For thousands of years, giants lived throughout the forests of New Zealand. These were the moa (Polynesian for ‘fowl’), flightless ostrich-like birds that, in some cases, reached heights of 3.6 m and weighed about 250 kg. They grew so large because they were strict vegetarians and most of them, so far as we can tell from preserved stomach contents, had a very fibrous diet. Such food requires a large stomach to adequately digest it and subsequently a large body to carry it.
There are two theories as to how the giant, flightless moa arrived on the remote islands of New Zealand. One is that the smaller ancestors of the moa had wings and they flew over to New Zealand shortly after its isolation around 80 million years ago. In the absence of reptilian or mammalian predators, and with an abundance of food, they lost their ability to fly and grew larger. However, many experts believe that the moa come from an extremely ancient lineage of birds that could well have been present on New Zealand when it first broke away from Antarctica. The fact that the moa did not possess wings, not even vestigial ones (a unique feature among birds), gives support to this theory.
Despite the size of the moa, it had a natural predator – and it was a giant bird too. The Haast’s eagle, the largest eagle that has ever existed, which weighed up to 15 kg (about as close as can be to the theoretical limit at which a bird can fly), subsisted extensively on the moa. Moa hip bones have been found with terrible wounds in them, which exactly match the enormous grasp of the Haast’s eagle’s talons.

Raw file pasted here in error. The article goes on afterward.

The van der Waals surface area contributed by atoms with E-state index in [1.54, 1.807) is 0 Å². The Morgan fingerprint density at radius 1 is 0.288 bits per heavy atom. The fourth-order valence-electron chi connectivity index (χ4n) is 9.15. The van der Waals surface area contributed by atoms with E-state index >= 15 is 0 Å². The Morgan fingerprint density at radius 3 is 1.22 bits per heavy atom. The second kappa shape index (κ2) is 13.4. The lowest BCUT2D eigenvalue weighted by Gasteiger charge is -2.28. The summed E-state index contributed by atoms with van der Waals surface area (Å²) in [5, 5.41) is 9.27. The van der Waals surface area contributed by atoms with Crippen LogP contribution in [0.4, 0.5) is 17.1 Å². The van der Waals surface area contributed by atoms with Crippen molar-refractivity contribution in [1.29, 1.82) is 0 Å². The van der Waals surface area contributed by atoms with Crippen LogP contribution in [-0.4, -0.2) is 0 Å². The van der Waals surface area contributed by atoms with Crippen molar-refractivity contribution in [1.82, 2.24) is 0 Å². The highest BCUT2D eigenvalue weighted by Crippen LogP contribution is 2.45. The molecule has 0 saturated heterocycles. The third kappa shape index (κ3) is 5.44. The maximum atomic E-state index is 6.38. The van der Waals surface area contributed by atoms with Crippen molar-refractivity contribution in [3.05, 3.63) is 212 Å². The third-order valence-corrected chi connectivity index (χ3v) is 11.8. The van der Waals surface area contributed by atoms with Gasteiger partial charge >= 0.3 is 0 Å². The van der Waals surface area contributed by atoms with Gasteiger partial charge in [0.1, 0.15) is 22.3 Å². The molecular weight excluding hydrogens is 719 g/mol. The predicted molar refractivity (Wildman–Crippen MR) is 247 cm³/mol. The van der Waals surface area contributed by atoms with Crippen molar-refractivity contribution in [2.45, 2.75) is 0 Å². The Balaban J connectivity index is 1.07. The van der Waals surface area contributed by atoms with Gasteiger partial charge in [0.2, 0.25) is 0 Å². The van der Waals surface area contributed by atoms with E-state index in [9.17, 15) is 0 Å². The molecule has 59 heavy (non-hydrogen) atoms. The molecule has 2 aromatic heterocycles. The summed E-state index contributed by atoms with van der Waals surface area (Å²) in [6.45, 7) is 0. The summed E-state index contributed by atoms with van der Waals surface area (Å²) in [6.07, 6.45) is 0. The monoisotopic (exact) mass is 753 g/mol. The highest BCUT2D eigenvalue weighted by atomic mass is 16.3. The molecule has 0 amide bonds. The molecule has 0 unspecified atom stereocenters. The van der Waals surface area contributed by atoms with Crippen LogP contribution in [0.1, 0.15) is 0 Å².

These days, of course, the moa have been extinct for centuries. Around 1200 AD, the people we know call the Maori arrived in New Zealand from islands in the Pacific Ocean and quickly established colonies. They hunted the moa not only for their meat, but also for their bones to make ornaments and spear-points. Within a hundred years or so, almost all of the nine species of moa had become extinct, along with six species of flightless rail, the Haast’s eagle, and many others – up to 40% of all bird species in New Zealand.
The upload moa, one of the smallest species, was probably the last to be wiped out, for it lived it remote, inhospitable mountains. It finally became extinct around the year 1500. This is also by far the best known moa because several of their mummified bodies have been discovered in dry, cold caves in the Otago region.
The moa only became known to science in the nineteenth century when the bones of these giant birds were uncovered in New Zealand. In 1939, one such bone was given to Richard Owen, a famed biologist, palaeontologist and anatomist in London, although he quickly dismissed it as being a bone from a large land mammal such as a cow. Only after he was persuaded to take a second, more detailed, look at the bone did he realise that it must have come from a bird – and a truly enormous one at that.
Four years later, enough moa bones had been collected to enable Owen to reconstruct an entire skeleton of the animal, and it was exhibited in London. A competition soon ensued as to who could find the tallest skeleton, although some unscrupulous Victorian collectors had no objections to making their own skeletal findings just that little bit bigger by adding in the neck bones from another specimen.